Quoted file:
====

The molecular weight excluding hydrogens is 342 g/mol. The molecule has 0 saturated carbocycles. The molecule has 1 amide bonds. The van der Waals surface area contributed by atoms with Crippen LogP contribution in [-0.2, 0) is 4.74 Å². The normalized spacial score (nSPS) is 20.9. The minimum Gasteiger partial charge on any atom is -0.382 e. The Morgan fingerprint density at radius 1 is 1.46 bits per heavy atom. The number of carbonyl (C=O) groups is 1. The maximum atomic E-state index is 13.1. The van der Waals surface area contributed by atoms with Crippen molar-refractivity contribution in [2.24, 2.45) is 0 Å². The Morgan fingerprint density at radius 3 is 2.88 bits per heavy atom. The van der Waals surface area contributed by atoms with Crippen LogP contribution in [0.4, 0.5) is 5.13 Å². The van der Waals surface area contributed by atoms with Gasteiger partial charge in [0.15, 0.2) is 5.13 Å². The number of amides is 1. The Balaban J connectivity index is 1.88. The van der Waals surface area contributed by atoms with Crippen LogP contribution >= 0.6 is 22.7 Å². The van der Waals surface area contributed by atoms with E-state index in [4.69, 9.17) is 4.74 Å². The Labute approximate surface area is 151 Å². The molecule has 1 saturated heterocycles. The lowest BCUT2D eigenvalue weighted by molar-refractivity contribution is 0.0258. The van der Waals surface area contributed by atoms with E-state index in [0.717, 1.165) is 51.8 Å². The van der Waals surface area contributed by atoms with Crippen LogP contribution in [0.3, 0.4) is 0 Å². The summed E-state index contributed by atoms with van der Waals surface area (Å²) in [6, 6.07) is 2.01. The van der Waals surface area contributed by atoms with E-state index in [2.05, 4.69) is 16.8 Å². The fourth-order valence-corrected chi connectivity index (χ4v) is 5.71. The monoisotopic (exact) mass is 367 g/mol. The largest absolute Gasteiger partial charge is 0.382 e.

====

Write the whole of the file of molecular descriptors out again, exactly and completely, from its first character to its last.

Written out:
The molecular weight excluding hydrogens is 342 g/mol. The molecule has 0 saturated carbocycles. The molecule has 1 amide bonds. The van der Waals surface area contributed by atoms with Crippen LogP contribution in [-0.2, 0) is 4.74 Å². The normalized spacial score (nSPS) is 20.9. The minimum Gasteiger partial charge on any atom is -0.382 e. The Morgan fingerprint density at radius 1 is 1.46 bits per heavy atom. The number of carbonyl (C=O) groups is 1. The maximum atomic E-state index is 13.1. The van der Waals surface area contributed by atoms with Crippen molar-refractivity contribution in [2.24, 2.45) is 0 Å². The Morgan fingerprint density at radius 3 is 2.88 bits per heavy atom. The van der Waals surface area contributed by atoms with Crippen LogP contribution in [0.4, 0.5) is 5.13 Å². The van der Waals surface area contributed by atoms with Gasteiger partial charge in [0.15, 0.2) is 5.13 Å². The number of amides is 1. The Balaban J connectivity index is 1.88. The van der Waals surface area contributed by atoms with Crippen LogP contribution >= 0.6 is 22.7 Å². The van der Waals surface area contributed by atoms with E-state index in [4.69, 9.17) is 4.74 Å². The Labute approximate surface area is 151 Å². The molecule has 1 saturated heterocycles. The lowest BCUT2D eigenvalue weighted by molar-refractivity contribution is 0.0258. The van der Waals surface area contributed by atoms with E-state index in [0.717, 1.165) is 51.8 Å². The van der Waals surface area contributed by atoms with Crippen LogP contribution in [0.3, 0.4) is 0 Å². The summed E-state index contributed by atoms with van der Waals surface area (Å²) in [6, 6.07) is 2.01. The van der Waals surface area contributed by atoms with E-state index in [2.05, 4.69) is 16.8 Å². The fourth-order valence-corrected chi connectivity index (χ4v) is 5.71. The monoisotopic (exact) mass is 367 g/mol. The largest absolute Gasteiger partial charge is 0.382 e.